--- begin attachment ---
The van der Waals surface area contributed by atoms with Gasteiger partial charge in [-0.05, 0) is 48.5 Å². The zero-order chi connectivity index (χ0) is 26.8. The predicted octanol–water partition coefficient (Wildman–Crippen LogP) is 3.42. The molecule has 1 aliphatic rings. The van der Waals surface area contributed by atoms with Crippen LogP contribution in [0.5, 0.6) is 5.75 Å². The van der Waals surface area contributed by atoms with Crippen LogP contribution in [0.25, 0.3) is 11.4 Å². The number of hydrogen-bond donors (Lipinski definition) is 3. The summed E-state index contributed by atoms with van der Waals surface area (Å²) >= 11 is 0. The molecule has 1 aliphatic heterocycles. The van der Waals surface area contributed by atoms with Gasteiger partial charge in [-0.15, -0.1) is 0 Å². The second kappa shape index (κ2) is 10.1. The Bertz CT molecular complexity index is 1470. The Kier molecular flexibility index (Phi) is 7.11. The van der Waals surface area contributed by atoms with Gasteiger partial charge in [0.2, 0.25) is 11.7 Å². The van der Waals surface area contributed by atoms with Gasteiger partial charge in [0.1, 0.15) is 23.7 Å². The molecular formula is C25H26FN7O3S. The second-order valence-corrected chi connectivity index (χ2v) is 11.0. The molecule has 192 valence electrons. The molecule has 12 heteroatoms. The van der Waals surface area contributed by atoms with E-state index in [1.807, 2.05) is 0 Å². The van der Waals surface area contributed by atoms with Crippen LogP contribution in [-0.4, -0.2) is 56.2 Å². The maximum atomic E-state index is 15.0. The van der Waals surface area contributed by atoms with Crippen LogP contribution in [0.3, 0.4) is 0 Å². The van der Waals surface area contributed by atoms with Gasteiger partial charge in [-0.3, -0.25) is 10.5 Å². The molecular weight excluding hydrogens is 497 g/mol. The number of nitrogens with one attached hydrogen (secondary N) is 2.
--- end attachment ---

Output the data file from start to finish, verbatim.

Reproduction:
The van der Waals surface area contributed by atoms with Gasteiger partial charge in [-0.05, 0) is 48.5 Å². The zero-order chi connectivity index (χ0) is 26.8. The predicted octanol–water partition coefficient (Wildman–Crippen LogP) is 3.42. The molecule has 1 aliphatic rings. The van der Waals surface area contributed by atoms with Crippen LogP contribution in [0.5, 0.6) is 5.75 Å². The van der Waals surface area contributed by atoms with Crippen LogP contribution in [0.25, 0.3) is 11.4 Å². The number of hydrogen-bond donors (Lipinski definition) is 3. The summed E-state index contributed by atoms with van der Waals surface area (Å²) >= 11 is 0. The molecule has 1 aliphatic heterocycles. The van der Waals surface area contributed by atoms with Gasteiger partial charge in [-0.15, -0.1) is 0 Å². The second kappa shape index (κ2) is 10.1. The Bertz CT molecular complexity index is 1470. The Kier molecular flexibility index (Phi) is 7.11. The van der Waals surface area contributed by atoms with Gasteiger partial charge in [0.2, 0.25) is 11.7 Å². The van der Waals surface area contributed by atoms with Gasteiger partial charge in [0.1, 0.15) is 23.7 Å². The molecular formula is C25H26FN7O3S. The second-order valence-corrected chi connectivity index (χ2v) is 11.0. The molecule has 192 valence electrons. The molecule has 12 heteroatoms. The van der Waals surface area contributed by atoms with E-state index in [1.807, 2.05) is 0 Å². The van der Waals surface area contributed by atoms with Crippen LogP contribution in [-0.4, -0.2) is 56.2 Å². The maximum atomic E-state index is 15.0. The van der Waals surface area contributed by atoms with Crippen LogP contribution in [0.3, 0.4) is 0 Å². The van der Waals surface area contributed by atoms with Gasteiger partial charge in [-0.3, -0.25) is 10.5 Å². The molecular weight excluding hydrogens is 497 g/mol. The number of nitrogens with one attached hydrogen (secondary N) is 2.